Overcurrent Protection of SCRs

Published On: April 22, 2023By Tags: , , , ,

Overcurrent Protection of SCRs

As the thyristors have a restricted overcurrent capacity, special fast-acting fuses and circuit breakers are usually provided for overcurrent protection. As the fault current increases, the fuse opens and clears the fault current in few milliseconds. Before describing the fuse, it is necessary to consider carefully the requirement demands of it, which are:

(1) It must carry continuously the device rated current.

(2) Its thermal storage capacity must be less than that of the device being protected, that is I2t let-through value of the fuse before the fault-current is cleared must be less than the rated I2t of the device to be protected.

(3) The fuse voltage during arcing must be high enough to force the current down and dissipate the circuit energy.

(4) After breaking the current, the fuse must be able to withstand any restriking voltage which appears across it.

The fusing element is made of silver with one or more necks. The body of the fuse is made of ceramic material. The large contact blade or lugs facilitate connection and dissipate heat. The fusing element is embedded in a special sand which can conduct heat and serves as a quenching medium for the arc at the time of fusing. The fusing always occurs at the neck, as it restricts the flow of current. The large sections near the neck serve as heat sink and allow large current density in the restricted section of the neck. When the fault current rises the fuse temperature also rises until t = tm, at which time the fuse melts and arcs are developed across the fuse. Due to the arc, the impedance of the fuse is increased, thereby reducing the current. When the arcing is complete in time ta, the fault is clear. The faster the fuse clears, the higher is the arc voltage.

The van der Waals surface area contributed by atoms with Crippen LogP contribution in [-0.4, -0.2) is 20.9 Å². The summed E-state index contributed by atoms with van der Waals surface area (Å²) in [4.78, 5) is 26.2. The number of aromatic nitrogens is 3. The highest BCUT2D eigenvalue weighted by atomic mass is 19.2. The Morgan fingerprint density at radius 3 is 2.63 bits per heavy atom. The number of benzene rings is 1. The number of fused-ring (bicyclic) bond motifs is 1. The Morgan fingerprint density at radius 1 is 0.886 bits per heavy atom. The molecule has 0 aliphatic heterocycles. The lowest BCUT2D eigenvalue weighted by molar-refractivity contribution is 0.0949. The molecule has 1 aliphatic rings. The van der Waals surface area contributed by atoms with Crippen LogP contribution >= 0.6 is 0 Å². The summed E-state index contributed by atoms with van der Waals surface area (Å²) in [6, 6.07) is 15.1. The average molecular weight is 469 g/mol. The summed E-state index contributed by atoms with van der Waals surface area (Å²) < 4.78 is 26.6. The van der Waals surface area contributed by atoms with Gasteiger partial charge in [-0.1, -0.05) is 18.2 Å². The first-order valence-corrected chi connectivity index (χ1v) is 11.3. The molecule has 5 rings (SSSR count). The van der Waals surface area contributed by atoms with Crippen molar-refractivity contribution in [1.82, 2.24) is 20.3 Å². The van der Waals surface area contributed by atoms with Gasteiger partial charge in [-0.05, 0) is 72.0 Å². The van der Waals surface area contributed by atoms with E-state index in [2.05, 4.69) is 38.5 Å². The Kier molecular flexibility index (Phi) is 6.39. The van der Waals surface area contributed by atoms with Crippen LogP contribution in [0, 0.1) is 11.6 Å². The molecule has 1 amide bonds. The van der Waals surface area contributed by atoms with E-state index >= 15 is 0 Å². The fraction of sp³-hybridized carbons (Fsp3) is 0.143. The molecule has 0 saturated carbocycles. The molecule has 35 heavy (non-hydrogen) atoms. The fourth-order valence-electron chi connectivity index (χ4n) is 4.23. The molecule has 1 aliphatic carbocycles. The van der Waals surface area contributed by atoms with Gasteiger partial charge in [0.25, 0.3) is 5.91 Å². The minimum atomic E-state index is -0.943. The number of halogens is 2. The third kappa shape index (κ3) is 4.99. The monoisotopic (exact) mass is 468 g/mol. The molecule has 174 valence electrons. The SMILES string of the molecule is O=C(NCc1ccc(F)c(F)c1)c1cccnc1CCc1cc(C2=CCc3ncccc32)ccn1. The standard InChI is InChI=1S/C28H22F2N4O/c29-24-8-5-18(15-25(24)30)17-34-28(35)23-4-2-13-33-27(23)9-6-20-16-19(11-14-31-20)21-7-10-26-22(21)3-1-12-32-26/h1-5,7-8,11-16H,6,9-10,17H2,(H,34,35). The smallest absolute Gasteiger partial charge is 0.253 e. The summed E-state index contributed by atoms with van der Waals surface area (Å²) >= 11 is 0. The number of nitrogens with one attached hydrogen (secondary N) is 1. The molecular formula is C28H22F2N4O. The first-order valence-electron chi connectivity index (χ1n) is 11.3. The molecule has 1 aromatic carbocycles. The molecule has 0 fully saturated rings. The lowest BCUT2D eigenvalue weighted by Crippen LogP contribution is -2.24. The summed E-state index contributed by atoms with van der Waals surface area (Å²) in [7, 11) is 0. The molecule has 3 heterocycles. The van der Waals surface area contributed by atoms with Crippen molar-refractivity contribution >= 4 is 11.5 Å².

It may give adequate protection to place the fuses in the supply lines as shown in Figure 25, particularly with a passive load. However, with a live load, that is, a motor, it is possible for the load to provide the fault current, in which case each individual thyristor can be fused. In general, larger the equipment rating, the more tendency is there to fuse the devices individually. It may be necessary to add inductance to limit the rate of rise of the fault current and hence avoid excessive stress on the fuse and device. The added inductance may be in the line or in series with the individual device. However, this inductance may affect the normal performance of the converter.

Figure 25

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